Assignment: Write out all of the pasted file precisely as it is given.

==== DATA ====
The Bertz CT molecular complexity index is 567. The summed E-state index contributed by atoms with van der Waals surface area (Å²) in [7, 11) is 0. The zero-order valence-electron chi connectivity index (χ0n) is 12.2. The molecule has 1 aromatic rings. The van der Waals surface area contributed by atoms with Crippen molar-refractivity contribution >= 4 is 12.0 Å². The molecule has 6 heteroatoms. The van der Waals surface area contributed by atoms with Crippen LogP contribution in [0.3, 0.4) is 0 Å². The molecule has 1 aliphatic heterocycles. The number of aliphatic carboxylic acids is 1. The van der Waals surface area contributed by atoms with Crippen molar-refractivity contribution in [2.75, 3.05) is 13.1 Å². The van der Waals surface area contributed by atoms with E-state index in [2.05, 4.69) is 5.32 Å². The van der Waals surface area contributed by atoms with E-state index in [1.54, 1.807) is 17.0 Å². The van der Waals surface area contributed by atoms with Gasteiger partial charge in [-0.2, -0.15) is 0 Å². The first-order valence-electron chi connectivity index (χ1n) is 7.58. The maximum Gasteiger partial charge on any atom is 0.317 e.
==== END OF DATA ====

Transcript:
The Bertz CT molecular complexity index is 567. The summed E-state index contributed by atoms with van der Waals surface area (Å²) in [7, 11) is 0. The zero-order valence-electron chi connectivity index (χ0n) is 12.2. The molecule has 1 aromatic rings. The van der Waals surface area contributed by atoms with Crippen molar-refractivity contribution >= 4 is 12.0 Å². The molecule has 6 heteroatoms. The van der Waals surface area contributed by atoms with Crippen LogP contribution in [0.3, 0.4) is 0 Å². The molecule has 1 aliphatic heterocycles. The number of aliphatic carboxylic acids is 1. The van der Waals surface area contributed by atoms with Crippen molar-refractivity contribution in [2.75, 3.05) is 13.1 Å². The van der Waals surface area contributed by atoms with E-state index in [2.05, 4.69) is 5.32 Å². The van der Waals surface area contributed by atoms with E-state index in [1.54, 1.807) is 17.0 Å². The van der Waals surface area contributed by atoms with Gasteiger partial charge in [-0.2, -0.15) is 0 Å². The first-order valence-electron chi connectivity index (χ1n) is 7.58. The maximum Gasteiger partial charge on any atom is 0.317 e.